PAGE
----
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RRF Foundation for Aging;
We are pleased to introduce RRF's third issue brief in a series of publications describing the Foundation's approach to grantmaking and improving the quality of life of older people. Engaged and Thriving: Promoting Social and Intergenerational Connectedness gives an overview of older adults' experiences of social isolation and loneliness, describes some of the work the Foundation is funding to promote social connectedness, and invites others to join us in developing creative, innovative solutions to address this critical component of healthy aging.RRF's Response to this CrisisMeaningful connection is a fundamental part of what constitutes a good life at any age. And although relationships may be many or few and may vary in intensity and duration, they are a kind of emotional lifeblood, nourishing us and playing a critical role in our larger health and well-being, especially as we get older. Of course, the flip side of social connection is isolation and the feelings of loneliness that may follow.In one study, 40% of older adults reported feeling lonely and 24% were socially isolated. There are many reasons why older adults can be isolated and as the COVID-19 pandemic brought to light, the unequal allocation of resources has further created a divide that separates many of us from the technological supports and services that can provide needed connections to people and programs.RRF is responding to this crisis not only by funding innovative projects to address social isolation and loneliness, but also by supporting the development and implementation of new assessment tools to measure these issues and their impact. In addition, we are asking questions that will lead to better understanding of what works and why, and how to best replicate those successful efforts. Read our latest issue brief to learn more about RRF's Four Strategies Towards Greater Connection and the innovative work of our grantees in this important area.Click "Download" to view this resource online.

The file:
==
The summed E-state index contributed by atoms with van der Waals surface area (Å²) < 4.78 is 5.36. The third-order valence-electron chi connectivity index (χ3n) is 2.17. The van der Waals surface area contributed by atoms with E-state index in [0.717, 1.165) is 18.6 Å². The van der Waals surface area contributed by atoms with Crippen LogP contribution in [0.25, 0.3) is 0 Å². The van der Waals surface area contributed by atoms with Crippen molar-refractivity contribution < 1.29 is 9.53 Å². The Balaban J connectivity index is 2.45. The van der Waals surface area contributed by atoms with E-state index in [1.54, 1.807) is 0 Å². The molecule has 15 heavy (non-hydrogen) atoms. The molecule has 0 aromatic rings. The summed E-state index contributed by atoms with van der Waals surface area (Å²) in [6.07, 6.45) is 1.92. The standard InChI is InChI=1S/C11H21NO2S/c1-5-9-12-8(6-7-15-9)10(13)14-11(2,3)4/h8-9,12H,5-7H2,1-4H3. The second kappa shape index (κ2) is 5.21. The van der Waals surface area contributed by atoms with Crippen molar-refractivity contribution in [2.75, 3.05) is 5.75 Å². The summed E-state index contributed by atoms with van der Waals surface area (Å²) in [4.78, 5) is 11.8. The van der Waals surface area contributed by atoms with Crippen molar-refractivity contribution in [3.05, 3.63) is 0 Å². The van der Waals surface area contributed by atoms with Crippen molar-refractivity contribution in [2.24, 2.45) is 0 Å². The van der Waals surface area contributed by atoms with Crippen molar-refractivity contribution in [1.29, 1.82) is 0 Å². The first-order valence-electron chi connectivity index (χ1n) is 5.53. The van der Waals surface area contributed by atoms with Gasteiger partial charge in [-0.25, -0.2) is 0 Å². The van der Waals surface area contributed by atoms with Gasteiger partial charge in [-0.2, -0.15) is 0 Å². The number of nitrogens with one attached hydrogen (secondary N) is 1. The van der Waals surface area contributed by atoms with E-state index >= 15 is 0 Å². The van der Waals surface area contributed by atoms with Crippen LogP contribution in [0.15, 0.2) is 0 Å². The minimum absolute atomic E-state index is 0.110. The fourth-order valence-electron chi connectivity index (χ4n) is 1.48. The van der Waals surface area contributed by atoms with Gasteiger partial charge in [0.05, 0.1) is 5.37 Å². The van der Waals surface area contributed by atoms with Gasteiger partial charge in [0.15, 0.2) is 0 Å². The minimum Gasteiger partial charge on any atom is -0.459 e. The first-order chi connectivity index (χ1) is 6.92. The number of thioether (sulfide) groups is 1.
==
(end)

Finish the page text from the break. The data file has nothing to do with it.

National Alliance for Caregiving;
More than 1 in 5 people in the United States care for a family member, friend, or neighbor with a health care need or functional disability. More family caregivers find themselves caring for multiple people (24 percent) and working while caregiving (61 percent). Family caregivers face increasing complexity meeting the medical and support needs of their care recipients; 7 in 10 do so with no paid help. Without adequate and affordable services and supports, the escalating demands on family caregivers contribute to their physical, emotional, financial strain, and decline in self-reported health.In this white paper, published by The National Alliance for Caregiving, experts discuss incentives in the existing Medicare program that could motivate health systems and providers to offer more robust support to family caregivers.Click "Download" to access this resource.
Convergence Center for Policy Resolution;
In December 2020, the Convergence Center for Policy Resolution published a Report summarizing a series of "brainstorming" conversations among experts on aging and caregiving for older adults. The conversations generated ideas for expanding opportunities for home and community-based care, advancing alternative business models in the institutional sector, and transforming the caregiving workforce. Many of the ideas in the Report would require legislation or changes in business practice. But others could be advanced at least in part by administrative or regulatory actions at the federal, state, or local level. To further develop some of these latter ideas, Convergence invited experts from the original conversations, and some other experts, to flesh out their ideas for administrative actions consistent with the broad themes of the original conversations. Like the ideas in the original Report, the proposals in this collection do not represent a consensus and they are not endorsed by nor represent the views of Convergence. Each proposal represents solely the views of the author. Convergence's purpose in publishing this collection is to spur productive conversation about the future of care for older adults.